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Real Estate Guide 2018: The House That Love Built

One couple embraces imperfection in a search for a new home.

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In the basement of my house, there’s a wall with a small bow in it—the result of a long-departed tree’s roots having grown into the foundation. The practical part of me knows it needs to be fixed at some point. But there’s a piece of me that’s grown attached to the flaw because it reminds me of why I married Dave.

Not long after we met, Dave and I learned about “wabi sabi,” the art of embracing imperfection. The philosophy has origins in Japanese culture: When cups and bowls became cracked or chipped, instead of replacing them, artisans mended them using lacquer and powdered metal. The faults were beautifully highlighted, as if in celebration. As Dave and I muddled through our courtship, discovering each other’s quirks and foibles, we adopted the mantra. It seemed like a healthy approach to life and love.

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When we got engaged in the summer of 2017, we made plans to elope the following spring. But by that autumn it looked like Dave’s son might come to live with us, and our little Uptown apartment was no place for a full-time family. We needed a house—fast. So, as Denver’s hottest housing season in recent memory wound down, we geared up to inspect the inventory that was left over, livable, and within our price range. In other words, approximately four houses.

We found a cute bungalow near the University of Denver, but shortly after our offer was accepted, our lender called us with some difficult news: In order for us to apply for a Veterans Affairs loan together, we needed to be married. We hung up and discussed our options. Dave could move forward with the loan on his own, and we could add me after we were married—and pay refinancing fees and risk potentially higher interest rates. Or we could just sign the paperwork now. We printed a Colorado marriage license and put it on the kitchen counter. We moved forward with the inspection process. Every night, we stared at the document—and each other. It felt like a game of matrimonial Chicken.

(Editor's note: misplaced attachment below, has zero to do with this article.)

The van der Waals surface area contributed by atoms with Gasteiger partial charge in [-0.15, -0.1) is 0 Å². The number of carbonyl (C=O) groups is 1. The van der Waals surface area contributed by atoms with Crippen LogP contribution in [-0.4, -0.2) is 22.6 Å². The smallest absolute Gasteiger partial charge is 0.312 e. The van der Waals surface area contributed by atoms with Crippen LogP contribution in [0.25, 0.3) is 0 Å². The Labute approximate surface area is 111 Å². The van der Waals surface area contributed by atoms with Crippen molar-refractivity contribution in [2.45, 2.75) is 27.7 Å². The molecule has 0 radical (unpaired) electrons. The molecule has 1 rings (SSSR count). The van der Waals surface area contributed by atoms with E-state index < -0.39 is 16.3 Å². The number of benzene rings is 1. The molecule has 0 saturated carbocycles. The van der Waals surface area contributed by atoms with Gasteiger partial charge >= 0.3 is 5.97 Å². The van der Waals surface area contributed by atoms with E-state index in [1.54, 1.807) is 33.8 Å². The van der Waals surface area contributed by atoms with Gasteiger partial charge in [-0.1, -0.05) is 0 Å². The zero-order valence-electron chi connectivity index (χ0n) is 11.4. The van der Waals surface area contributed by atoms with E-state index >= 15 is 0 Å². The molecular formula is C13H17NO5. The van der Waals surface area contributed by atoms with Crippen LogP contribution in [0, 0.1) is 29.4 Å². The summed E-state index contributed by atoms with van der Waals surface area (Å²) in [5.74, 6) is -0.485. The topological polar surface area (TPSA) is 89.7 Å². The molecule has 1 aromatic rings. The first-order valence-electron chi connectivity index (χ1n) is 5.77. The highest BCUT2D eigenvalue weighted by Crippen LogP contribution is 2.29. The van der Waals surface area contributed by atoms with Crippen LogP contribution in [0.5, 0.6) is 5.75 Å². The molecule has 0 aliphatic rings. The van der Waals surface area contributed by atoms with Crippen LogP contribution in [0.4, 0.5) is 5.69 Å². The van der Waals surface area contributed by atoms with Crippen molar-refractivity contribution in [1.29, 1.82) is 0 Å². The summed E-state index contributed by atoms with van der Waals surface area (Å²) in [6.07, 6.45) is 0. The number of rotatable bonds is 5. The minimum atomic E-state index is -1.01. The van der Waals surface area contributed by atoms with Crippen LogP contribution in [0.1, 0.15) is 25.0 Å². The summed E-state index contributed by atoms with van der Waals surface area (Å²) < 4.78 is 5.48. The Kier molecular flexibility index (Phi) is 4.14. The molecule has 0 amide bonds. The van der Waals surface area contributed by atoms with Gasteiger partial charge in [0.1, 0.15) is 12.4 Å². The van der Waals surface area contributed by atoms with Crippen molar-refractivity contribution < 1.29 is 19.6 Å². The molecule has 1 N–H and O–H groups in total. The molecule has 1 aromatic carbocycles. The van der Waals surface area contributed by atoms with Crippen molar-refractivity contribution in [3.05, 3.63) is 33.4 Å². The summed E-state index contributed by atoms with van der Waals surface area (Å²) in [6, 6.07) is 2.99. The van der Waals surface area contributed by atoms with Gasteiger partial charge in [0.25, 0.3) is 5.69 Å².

In the end, neither of us yielded. Rather, on November 14—two weeks before our closing date—we stood in front of our closest friends and, in the name of wabi sabi, inked our names.

Four days later, the house deal fell through.

I would like to say that what came next was a painless process. Instead, weekends were spent looking at closet-less bungalows in desirable neighborhoods and beautifully finished piles of siding in shitty ones. Had the couple who owned a modest Tudor in Berkeley not been so eager to sell, we’d probably still be house-less. But they were, so we aren’t. We’ve got a small, cozy home that’s both closer to Dave’s office and in a more walkable neighborhood than the house that fell through. We also have too few outlets, a second bathroom suited for Oompa Loompas, and a bowing basement wall.

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I don’t care. I love our imperfect house and the opportunities it presents to create something beautiful with Dave. Do we simply install an egress window where the bow is or remodel the entire basement into a swanky entertaining space? We’re still figuring it out, but I do know that I don’t regret going off-script and getting married early—and not just because interest rates are already a percentage point higher than they were in December.

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